riverfront-tiles-3-2There was one piece in the park that didn’t rip-caswell-statuepresent an unsolvable mystery! To the right, you see a powerful statue of Tom McCall, the storied Governor of Oregon from 1967-1975, sculpted by artist Rip Caswell. Mr. McCall was instrumental in cleaning up and beautifying the riverbanks and in establishing urban growth boundaries.

with-kenny-scharf-poleNo visit to Oregon would be complete without a pilgrimage to the totem poles (left) by Kennyin-jamison-square-fountain Scharf in Portland’s Jamison Square and a foot-baptism in the park’s stepped fountain (right). This has been one of my favorite spots to visit since our very first trip to the Pacific Northwest. It feels like entering an Acropolis or Saqqara built by Pop Artists.

If you ever get the chance, visit artistic Oregon!

ArtAIDSAmerica

Dean in front of AIDS showI strongly recommend the show, ArtAIDSAmerica, which The Advocate is calling “Uncomfortable, wistfully beautiful, and vitally important.” The exhibit features a wide variety of artistic reactions to the AIDS epidemic, including journalistic documentation of the early days of our awareness, elegiac tributes to lost friends and lovers, and even abstract pieces containing coded references to the disease. You will recognize some of the big-name artists, such as Keith Haring; others are more obscure.

Through these different points of view, a story emerges. In particular, it is part of our story as gay men, one that is easily forgotten in the days when modern medicine has made HIV a manageable disease and more difficult to contract. Even so, one cannot help but feel outrage when one is reminded of the ignorance and hatred with which our elected officials condemned so many people to die.AIDS show window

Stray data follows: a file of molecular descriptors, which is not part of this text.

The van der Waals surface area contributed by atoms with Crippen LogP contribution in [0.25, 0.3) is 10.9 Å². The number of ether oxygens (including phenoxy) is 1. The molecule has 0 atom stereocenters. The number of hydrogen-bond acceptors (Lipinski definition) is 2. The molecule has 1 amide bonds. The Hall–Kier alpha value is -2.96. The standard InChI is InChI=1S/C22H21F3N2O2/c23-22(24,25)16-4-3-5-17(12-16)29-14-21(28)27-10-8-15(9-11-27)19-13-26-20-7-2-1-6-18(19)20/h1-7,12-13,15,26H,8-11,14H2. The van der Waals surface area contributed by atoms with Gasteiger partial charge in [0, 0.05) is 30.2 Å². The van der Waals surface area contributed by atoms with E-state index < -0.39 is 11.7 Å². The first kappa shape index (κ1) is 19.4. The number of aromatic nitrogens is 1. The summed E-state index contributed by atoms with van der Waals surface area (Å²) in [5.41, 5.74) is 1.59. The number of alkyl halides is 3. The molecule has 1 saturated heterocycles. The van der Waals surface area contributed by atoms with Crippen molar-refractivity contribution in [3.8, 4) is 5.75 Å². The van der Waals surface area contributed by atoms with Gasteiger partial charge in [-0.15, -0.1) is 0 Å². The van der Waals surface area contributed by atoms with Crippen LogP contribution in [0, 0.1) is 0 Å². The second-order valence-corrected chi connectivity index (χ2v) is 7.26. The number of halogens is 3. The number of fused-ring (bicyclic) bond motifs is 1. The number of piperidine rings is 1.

There were several panels from the AIDS quilt on display. These pieces really got to me, probably because my mother is a quilter. Although she has never made an AIDS-related quilt, she has created numerous memorial quilts for families who lost loved ones. These pieces always include swatches of fabric from clothes worn by the deceased. They create something tangible for the families to hold onto. I think the AIDS quilt panels are a lot like that, only they take the extra step of making these people’s lives and deaths visible for everyone.

That’s what this exhibit does too. ArtAIDSAmerica runs through Sunday, April 2 at Alphawood Gallery, which is located at 2401 N Halsted.